By Blair St. Ledger-Olson, Legislative Director
March 18, 2022
After a 60 day legislative session, Virginia’s General Assembly is getting ready to wrap up. This session marked the first under the new Glenn Youngkin administration, combined with new Republican control over the House of Delegates. When Glenn Youngkin was elected in November 2021, environmental advocates hoped to find common ground with the incoming administration. That changed when Gov. Youngkin announced his pick for Virginia’s Secretary of Natural and Historic Resources - Trump EPA appointee Andrew Wheeler. Wheeler’s appointment went hand in hand with numerous attacks on the clean energy and climate progress made over the past two years.
Given this landscape, as Climate Cabinet’s legislative director, I spent the last two months walking the halls of the Virginia State Capitol working with coalition partners to stop these attacks. This was no easy task: no less than twenty different bills were introduced to rollback the economic, public health, and climate wins generated by the Virginia Clean Economy Act, the Regional Greenhouse Gas Initiative, and the Advanced Clean Car Standards. As part of a strong state based coalition, Climate Cabinet combed through the thousands of bills introduced this session to identify all that represented a threat to these programs and worked with climate champions in the legislature to protect them.
The decision to carry such divisive legislation shows that Republican leadership is still hiding from the well established reality that the climate crisis is real and already at our doorsteps. Behind New Orleans, Hampton Roads, Virginia is the second-most vulnerable area in the country to rising seas. Republicans carried these legislative attacks in the name of fiscal responsibility, but the evidence is clear that not addressing this crisis is the far more costly choice.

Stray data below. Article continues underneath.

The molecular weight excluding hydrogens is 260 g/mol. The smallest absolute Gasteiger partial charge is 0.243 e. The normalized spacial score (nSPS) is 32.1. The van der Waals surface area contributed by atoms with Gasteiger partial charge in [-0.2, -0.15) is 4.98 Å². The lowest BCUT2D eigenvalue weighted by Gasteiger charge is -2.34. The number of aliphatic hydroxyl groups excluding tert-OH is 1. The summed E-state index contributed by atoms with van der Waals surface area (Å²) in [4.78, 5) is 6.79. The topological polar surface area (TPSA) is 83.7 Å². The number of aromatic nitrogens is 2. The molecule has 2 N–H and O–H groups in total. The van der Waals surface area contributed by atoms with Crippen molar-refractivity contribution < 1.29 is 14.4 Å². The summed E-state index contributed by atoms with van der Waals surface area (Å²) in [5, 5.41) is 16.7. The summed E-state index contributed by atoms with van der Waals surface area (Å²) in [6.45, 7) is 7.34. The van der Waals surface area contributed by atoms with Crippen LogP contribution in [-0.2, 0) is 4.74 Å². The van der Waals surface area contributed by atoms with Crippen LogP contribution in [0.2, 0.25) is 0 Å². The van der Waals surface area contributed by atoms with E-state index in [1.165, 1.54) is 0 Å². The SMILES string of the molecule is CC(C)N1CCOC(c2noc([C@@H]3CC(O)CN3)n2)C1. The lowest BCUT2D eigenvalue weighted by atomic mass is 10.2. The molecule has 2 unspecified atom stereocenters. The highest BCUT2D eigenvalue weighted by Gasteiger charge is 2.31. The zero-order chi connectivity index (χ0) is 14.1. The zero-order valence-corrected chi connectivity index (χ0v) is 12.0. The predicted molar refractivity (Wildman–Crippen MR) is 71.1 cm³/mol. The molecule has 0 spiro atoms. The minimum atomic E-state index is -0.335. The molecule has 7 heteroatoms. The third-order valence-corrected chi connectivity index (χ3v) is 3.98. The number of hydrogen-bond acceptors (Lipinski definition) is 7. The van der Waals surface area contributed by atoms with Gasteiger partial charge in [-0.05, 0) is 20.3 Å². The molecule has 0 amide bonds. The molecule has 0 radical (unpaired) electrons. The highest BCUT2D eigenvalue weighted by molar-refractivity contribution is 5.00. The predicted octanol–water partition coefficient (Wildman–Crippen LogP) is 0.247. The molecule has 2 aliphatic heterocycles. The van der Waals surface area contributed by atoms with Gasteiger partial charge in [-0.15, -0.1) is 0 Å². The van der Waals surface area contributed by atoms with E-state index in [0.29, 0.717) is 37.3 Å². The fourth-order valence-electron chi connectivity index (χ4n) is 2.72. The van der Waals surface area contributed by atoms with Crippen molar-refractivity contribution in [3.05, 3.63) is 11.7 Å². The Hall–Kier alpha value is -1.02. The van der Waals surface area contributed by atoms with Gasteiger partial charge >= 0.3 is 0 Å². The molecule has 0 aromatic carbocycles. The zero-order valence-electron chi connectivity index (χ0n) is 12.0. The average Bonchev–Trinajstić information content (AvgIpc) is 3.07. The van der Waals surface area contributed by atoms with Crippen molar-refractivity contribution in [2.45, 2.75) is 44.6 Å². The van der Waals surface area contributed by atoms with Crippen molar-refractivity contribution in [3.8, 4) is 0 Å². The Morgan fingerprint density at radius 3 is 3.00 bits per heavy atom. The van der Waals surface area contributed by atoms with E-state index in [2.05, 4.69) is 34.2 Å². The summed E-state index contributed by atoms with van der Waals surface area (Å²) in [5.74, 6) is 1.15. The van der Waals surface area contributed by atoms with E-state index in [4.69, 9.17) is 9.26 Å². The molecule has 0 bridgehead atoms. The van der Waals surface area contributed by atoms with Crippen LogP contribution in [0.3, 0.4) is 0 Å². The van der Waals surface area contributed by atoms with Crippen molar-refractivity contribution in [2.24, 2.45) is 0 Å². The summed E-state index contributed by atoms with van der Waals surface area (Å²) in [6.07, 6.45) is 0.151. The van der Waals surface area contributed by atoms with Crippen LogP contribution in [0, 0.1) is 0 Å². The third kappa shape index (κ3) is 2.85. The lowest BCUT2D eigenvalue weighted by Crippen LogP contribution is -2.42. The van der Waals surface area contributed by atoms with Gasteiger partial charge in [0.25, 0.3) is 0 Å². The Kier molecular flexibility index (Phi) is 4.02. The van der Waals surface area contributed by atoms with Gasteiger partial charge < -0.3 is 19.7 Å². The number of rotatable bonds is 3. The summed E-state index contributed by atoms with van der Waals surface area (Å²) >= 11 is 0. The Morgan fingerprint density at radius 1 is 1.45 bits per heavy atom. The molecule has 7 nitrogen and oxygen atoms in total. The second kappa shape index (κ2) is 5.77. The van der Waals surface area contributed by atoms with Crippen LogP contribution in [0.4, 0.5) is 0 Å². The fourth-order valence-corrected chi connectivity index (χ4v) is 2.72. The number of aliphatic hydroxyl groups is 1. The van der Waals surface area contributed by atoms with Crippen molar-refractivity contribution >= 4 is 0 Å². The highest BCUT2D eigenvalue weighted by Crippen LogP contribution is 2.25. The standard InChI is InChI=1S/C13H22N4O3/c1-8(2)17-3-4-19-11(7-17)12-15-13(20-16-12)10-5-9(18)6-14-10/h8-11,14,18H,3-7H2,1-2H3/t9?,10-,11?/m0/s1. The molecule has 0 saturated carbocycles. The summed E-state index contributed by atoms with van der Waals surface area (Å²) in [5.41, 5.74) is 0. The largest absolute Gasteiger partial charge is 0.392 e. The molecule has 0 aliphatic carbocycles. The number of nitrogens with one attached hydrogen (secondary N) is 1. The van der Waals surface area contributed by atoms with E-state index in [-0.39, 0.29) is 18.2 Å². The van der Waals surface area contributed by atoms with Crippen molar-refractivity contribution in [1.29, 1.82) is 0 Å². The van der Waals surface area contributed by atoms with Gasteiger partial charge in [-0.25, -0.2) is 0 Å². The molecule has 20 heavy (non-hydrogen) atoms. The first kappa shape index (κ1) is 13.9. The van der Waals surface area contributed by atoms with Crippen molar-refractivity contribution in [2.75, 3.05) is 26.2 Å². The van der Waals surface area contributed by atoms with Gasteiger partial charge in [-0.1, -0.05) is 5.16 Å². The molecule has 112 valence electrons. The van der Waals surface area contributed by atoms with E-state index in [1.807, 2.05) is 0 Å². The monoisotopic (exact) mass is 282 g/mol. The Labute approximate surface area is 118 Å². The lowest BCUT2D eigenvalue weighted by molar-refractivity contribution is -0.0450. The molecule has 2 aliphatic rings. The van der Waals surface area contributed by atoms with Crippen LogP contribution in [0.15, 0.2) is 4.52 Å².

Not only are these attacks out of step with the scientific and economic evidence, but they’re also out of step with voters who overwhelmingly favor climate action. According to the Wason Center for Civic Leadership’s recent “State of the Commonwealth 2022” report, 67 percent of voters support both the Virginia Clean Economy Act and the Regional Greenhouse Gas Initiative. With more than 70 percent of Virginia voters reporting that they’re seeing the impact of climate change in their daily lives, it’s no surprise that 66 percent of voters believe that addressing climate change should be a priority for Youngkin and the legislature.
The Democratic controlled Senate held the line against these legislative attacks and Wheeler’s appointment, but there is still work to be done. Both the House of Delegates and the Senate adjourned sine die on Saturday, March 12th, but there are still a handful of remaining bills that have been pushed to a to be determined special session, along with Virginia’s budget negotiations. The Regional Greenhouse Gas Initiative, which just brought the Commonwealth another $74 million this quarter to support crucial energy efficiency and coastal resiliency investments, is in the crosshairs with Republicans pushing language in the budget that put the program in jeopardy.
75% of our country’s climate goals come down to state and local policy, so we’re building legislative capacity across the country - including in states like Virginia. State and local lawmakers are expected to be subject matter experts with extremely limited staff, especially in the case of part time legislatures. Working with state coalitions, we’re providing on-demand policy support to state and local lawmakers, helping advance bold climate policy solutions and tracking trends nationwide. Climate Cabinet Action remains committed to electing climate champions to office to ensure an ambitious, pro-climate majority in both chambers of the Virginia legislature, but in the meantime, Senate Democrats need to continue protecting these critical programs.